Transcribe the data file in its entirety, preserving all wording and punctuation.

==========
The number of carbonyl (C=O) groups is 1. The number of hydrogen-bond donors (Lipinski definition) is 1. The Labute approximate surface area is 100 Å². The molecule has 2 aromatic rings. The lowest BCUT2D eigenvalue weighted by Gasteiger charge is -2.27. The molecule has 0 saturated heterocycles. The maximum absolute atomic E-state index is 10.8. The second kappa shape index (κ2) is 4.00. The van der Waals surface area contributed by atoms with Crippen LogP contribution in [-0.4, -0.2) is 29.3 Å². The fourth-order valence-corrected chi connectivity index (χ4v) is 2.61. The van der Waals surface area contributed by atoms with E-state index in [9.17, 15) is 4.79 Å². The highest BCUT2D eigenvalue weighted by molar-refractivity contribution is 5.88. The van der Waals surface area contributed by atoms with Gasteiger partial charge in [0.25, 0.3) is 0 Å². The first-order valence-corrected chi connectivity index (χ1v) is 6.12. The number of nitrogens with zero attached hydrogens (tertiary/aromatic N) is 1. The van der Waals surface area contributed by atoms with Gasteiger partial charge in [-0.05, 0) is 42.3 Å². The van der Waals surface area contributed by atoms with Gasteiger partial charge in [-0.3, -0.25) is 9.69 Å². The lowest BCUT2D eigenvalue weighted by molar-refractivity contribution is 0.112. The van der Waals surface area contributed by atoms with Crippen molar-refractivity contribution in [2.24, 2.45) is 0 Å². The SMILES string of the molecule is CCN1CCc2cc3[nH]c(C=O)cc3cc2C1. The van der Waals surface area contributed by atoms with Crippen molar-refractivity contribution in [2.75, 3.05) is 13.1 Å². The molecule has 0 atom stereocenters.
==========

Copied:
The number of carbonyl (C=O) groups is 1. The number of hydrogen-bond donors (Lipinski definition) is 1. The Labute approximate surface area is 100 Å². The molecule has 2 aromatic rings. The lowest BCUT2D eigenvalue weighted by Gasteiger charge is -2.27. The molecule has 0 saturated heterocycles. The maximum absolute atomic E-state index is 10.8. The second kappa shape index (κ2) is 4.00. The van der Waals surface area contributed by atoms with Crippen LogP contribution in [-0.4, -0.2) is 29.3 Å². The fourth-order valence-corrected chi connectivity index (χ4v) is 2.61. The van der Waals surface area contributed by atoms with E-state index in [9.17, 15) is 4.79 Å². The highest BCUT2D eigenvalue weighted by molar-refractivity contribution is 5.88. The van der Waals surface area contributed by atoms with Gasteiger partial charge in [0.25, 0.3) is 0 Å². The first-order valence-corrected chi connectivity index (χ1v) is 6.12. The number of nitrogens with zero attached hydrogens (tertiary/aromatic N) is 1. The van der Waals surface area contributed by atoms with Gasteiger partial charge in [-0.05, 0) is 42.3 Å². The van der Waals surface area contributed by atoms with Gasteiger partial charge in [-0.3, -0.25) is 9.69 Å². The lowest BCUT2D eigenvalue weighted by molar-refractivity contribution is 0.112. The van der Waals surface area contributed by atoms with Crippen molar-refractivity contribution in [2.24, 2.45) is 0 Å². The SMILES string of the molecule is CCN1CCc2cc3[nH]c(C=O)cc3cc2C1. The van der Waals surface area contributed by atoms with Crippen molar-refractivity contribution in [2.75, 3.05) is 13.1 Å². The molecule has 0 atom stereocenters.